In college he was known as “Aruba.”
But I never called him “Aruba” to his face. Somehow I could tell from the beginning that he was not the sort of person who could gracefully wear an effacing nickname, so I’d make a point of addressing him by his real name. Others were not so sensitive. As the years went by, I noticed his circle of friends constricted to the point where he hung out with just a few of us, none of whom uttered the forbidden nickname in his presence.
I’m not sure exactly why I hung out with him. We had little in common. He was rich -- I later learned his Aruba place actually belonged to his uncle, who was very rich -- while I was poor. He jetted about the world, while I’d never left the country. He never seemed to study, while my head was always buried in a book (though, come to think of it, I wasn’t studying either, as those were usually not the books assigned in my classes). He dressed like a peacock while I wore the same tired uniform of jeans and t-shirt everyday.
I’m pretty sure I hung out with him only because he wanted to hang out with me. He was very good at hunting me down -- this was in the days before cell phones, text messages and even email, and I didn’t have a landline, so finding me required effort. That he exerted the effort was very gratifying, coming at a time in my life when no one else bothered.
One oddity: I couldn’t hunt him down. I tried, sometimes, but he never answered his phone or, when I later got a phone, returned my calls, if I dropped by unexpectedly he'd ignore my knocks and never responded when I left messages on his door's white board, and he was even cold to me when I saw him walking on campus. It was as if our friendship was exclusively one-way; only he could control it.
He was a great talker. He’d spin these stories that went on for hours. He’d swear they were true, but I wondered. Could anyone’s life possibly be this entertaining? Could he possibly be such an infallible superhero? Could others truly be responsible for all his problems? Of course not, but I held my tongue, never expressed any doubts, and truth be told I did find his stories entertaining. I was, in short, a good listener, just what he needed.
He was also a great source of information. He had strong opinions, and was often right. He knew which shoes were the best, what time of year you needed to visit Paris, what haircut looked best on your head, which tie worked with that shirt, which girl was right for you, how to achieve that particular slide guitar sound, all sorts of stuff. I was a sponge for his information, but never an acolyte, as I couldn’t afford to implement most of his advice ($200 for shoes?!), but he didn’t seem to care. The advice just kept flowing.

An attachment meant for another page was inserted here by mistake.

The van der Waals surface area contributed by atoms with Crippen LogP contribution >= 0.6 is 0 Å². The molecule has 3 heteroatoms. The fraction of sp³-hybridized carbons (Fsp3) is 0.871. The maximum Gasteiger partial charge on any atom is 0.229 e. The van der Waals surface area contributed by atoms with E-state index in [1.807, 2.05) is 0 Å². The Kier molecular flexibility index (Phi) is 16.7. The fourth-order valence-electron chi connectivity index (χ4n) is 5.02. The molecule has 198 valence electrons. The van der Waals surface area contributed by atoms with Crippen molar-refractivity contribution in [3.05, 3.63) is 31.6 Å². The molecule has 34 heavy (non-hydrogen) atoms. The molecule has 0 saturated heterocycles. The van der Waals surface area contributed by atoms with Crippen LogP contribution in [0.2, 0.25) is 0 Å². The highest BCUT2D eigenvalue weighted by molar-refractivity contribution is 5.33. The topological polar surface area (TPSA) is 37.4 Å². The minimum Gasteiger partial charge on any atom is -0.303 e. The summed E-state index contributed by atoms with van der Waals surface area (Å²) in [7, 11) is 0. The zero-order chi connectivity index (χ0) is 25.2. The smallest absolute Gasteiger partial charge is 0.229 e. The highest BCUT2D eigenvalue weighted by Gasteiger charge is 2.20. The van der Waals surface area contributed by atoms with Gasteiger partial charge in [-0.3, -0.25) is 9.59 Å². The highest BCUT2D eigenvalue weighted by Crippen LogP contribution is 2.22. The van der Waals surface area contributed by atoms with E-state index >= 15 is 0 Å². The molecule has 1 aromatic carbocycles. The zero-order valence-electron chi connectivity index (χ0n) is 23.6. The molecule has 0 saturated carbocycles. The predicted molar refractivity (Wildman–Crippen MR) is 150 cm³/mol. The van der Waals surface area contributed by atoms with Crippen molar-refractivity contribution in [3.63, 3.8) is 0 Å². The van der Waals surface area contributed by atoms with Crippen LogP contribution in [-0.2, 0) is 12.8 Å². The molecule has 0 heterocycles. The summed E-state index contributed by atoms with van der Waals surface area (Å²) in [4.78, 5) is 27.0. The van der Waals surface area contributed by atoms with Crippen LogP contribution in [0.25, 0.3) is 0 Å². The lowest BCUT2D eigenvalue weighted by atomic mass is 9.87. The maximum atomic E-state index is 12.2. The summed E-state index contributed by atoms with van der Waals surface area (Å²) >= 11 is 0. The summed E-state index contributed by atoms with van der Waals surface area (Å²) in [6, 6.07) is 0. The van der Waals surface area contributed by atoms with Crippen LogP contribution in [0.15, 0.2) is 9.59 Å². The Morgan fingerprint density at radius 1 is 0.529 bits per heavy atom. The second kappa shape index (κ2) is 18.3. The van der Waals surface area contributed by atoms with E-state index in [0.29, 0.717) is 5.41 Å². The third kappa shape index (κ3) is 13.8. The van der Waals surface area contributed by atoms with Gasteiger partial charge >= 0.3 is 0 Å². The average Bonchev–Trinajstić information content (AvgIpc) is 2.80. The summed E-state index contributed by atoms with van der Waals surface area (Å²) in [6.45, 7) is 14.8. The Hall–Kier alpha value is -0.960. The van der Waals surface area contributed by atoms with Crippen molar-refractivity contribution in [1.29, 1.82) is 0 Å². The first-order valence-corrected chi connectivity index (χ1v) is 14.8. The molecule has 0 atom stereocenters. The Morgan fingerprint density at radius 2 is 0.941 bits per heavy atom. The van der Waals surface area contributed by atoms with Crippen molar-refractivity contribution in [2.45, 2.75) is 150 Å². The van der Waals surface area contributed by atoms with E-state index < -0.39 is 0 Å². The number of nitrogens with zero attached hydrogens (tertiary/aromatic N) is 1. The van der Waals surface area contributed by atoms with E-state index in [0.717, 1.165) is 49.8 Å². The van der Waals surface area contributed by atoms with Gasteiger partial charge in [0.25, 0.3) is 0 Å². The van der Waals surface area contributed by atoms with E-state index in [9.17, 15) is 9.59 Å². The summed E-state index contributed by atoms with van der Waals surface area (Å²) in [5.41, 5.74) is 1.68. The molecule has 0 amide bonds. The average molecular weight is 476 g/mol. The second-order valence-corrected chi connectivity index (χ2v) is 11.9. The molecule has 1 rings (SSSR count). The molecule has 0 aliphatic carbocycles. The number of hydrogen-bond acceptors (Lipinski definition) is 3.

He did have an unpleasant habit of inserting little digs against me into his stories, and advice, but given my own low self-esteem I didn’t disagree with a lot of them and shrugged off the others.
So even though I found him strange and off-putting, and even though I could never really develop a real friendship with him, given the one-way artificially stilted nature of our interactions, I continued to respond when he called.
After college we went our separate ways but I never completely lost touch with him. Every so often, out of the blue, I’d get a call from him, and after his perfunctory “how are you doing?” he’d ignore my response and spend an hour or so spinning another story, just like in college. Occasionally he’d leave me room to say something, which he then usually treated as an open invitation to deliver more advice. By this point he knew so little of my life that his advice was often ridiculously wide-of-the-mark, but his certainty never wavered.
Then a few years ago another friend emailed me a news story with a note: “Check this out: Aruba’s going to jail!” Aruba had gone into business for himself, probably seeded by his rich uncle, and ran into hard times during the financial crisis. To stay afloat, he allegedly spun a story for some new investors, enticing money out of them before they realized he’d allegedly misrepresented the true state of his business.
I called Aruba, and sent an email. True to form, he never responded.
He hasn’t gone to jail but, from the limited news I’ve seen, he lost at least one investor case and must be spending a lot of his time hunkered down with lawyers.
I’m sure he will rise again, if only in his own mind, but until he does I am equally sure I will not hear from him. For he must always be the infallible superhero and, at this time in his life, not even he can pull that off. And if he falls far enough below me, I am sure I will never hear from him again, for I am now convinced that the real reason he sought me out so assiduously in college was that I was the ultimate loser and, therefore, the perfect backdrop for him to display his relative greatness.
Aruba is but a minor footnote in my life, or so I thought, for recently I have realized that my life is filled with Arubas. I am drawn to these charismatic narcissists, just as they are drawn to me. They offer me an enticing vision of a fully-realized self while I offer them the unquestioning affirmation they so desperately crave. In the process I make them worse, and they make me worse, thereby increasing our respective needs for each other.
Sick, but there it is. At least now I know.
But I also have to admit that if my phone rings and caller ID tells me it is Aruba, I’m still going to answer. And listen.
Sick, but there it is.